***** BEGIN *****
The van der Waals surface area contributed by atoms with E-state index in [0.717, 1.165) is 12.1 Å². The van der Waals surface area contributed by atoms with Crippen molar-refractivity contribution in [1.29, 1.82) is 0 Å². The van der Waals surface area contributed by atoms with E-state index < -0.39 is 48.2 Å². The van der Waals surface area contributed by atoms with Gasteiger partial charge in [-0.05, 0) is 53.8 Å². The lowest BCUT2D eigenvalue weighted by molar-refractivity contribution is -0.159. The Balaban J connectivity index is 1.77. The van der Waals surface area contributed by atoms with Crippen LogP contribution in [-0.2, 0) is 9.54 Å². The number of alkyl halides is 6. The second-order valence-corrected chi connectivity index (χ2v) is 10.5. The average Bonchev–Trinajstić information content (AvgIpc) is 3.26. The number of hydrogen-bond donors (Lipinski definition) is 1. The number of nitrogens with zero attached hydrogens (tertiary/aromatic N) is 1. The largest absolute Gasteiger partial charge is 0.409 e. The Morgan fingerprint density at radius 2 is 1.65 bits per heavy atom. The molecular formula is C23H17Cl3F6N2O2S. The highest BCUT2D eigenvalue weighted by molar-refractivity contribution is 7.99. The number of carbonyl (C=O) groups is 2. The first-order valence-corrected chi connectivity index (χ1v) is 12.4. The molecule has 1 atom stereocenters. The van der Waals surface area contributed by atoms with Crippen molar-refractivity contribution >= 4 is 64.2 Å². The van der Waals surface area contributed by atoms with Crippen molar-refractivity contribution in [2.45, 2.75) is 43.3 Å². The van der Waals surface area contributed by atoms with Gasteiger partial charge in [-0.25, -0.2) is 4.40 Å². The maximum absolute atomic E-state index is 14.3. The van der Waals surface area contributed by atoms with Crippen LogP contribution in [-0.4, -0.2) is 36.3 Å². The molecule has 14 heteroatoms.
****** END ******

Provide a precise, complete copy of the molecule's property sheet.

The van der Waals surface area contributed by atoms with E-state index in [0.717, 1.165) is 12.1 Å². The van der Waals surface area contributed by atoms with Crippen molar-refractivity contribution in [1.29, 1.82) is 0 Å². The van der Waals surface area contributed by atoms with E-state index < -0.39 is 48.2 Å². The van der Waals surface area contributed by atoms with Gasteiger partial charge in [-0.05, 0) is 53.8 Å². The lowest BCUT2D eigenvalue weighted by molar-refractivity contribution is -0.159. The Balaban J connectivity index is 1.77. The van der Waals surface area contributed by atoms with Crippen LogP contribution in [-0.2, 0) is 9.54 Å². The number of alkyl halides is 6. The second-order valence-corrected chi connectivity index (χ2v) is 10.5. The average Bonchev–Trinajstić information content (AvgIpc) is 3.26. The number of hydrogen-bond donors (Lipinski definition) is 1. The number of nitrogens with zero attached hydrogens (tertiary/aromatic N) is 1. The largest absolute Gasteiger partial charge is 0.409 e. The Morgan fingerprint density at radius 2 is 1.65 bits per heavy atom. The molecular formula is C23H17Cl3F6N2O2S. The highest BCUT2D eigenvalue weighted by molar-refractivity contribution is 7.99. The number of carbonyl (C=O) groups is 2. The first-order valence-corrected chi connectivity index (χ1v) is 12.4. The molecule has 1 atom stereocenters. The van der Waals surface area contributed by atoms with Crippen molar-refractivity contribution >= 4 is 64.2 Å². The van der Waals surface area contributed by atoms with Crippen molar-refractivity contribution in [2.45, 2.75) is 43.3 Å². The van der Waals surface area contributed by atoms with Gasteiger partial charge in [-0.25, -0.2) is 4.40 Å². The maximum absolute atomic E-state index is 14.3. The van der Waals surface area contributed by atoms with Crippen LogP contribution in [-0.4, -0.2) is 36.3 Å². The molecule has 14 heteroatoms.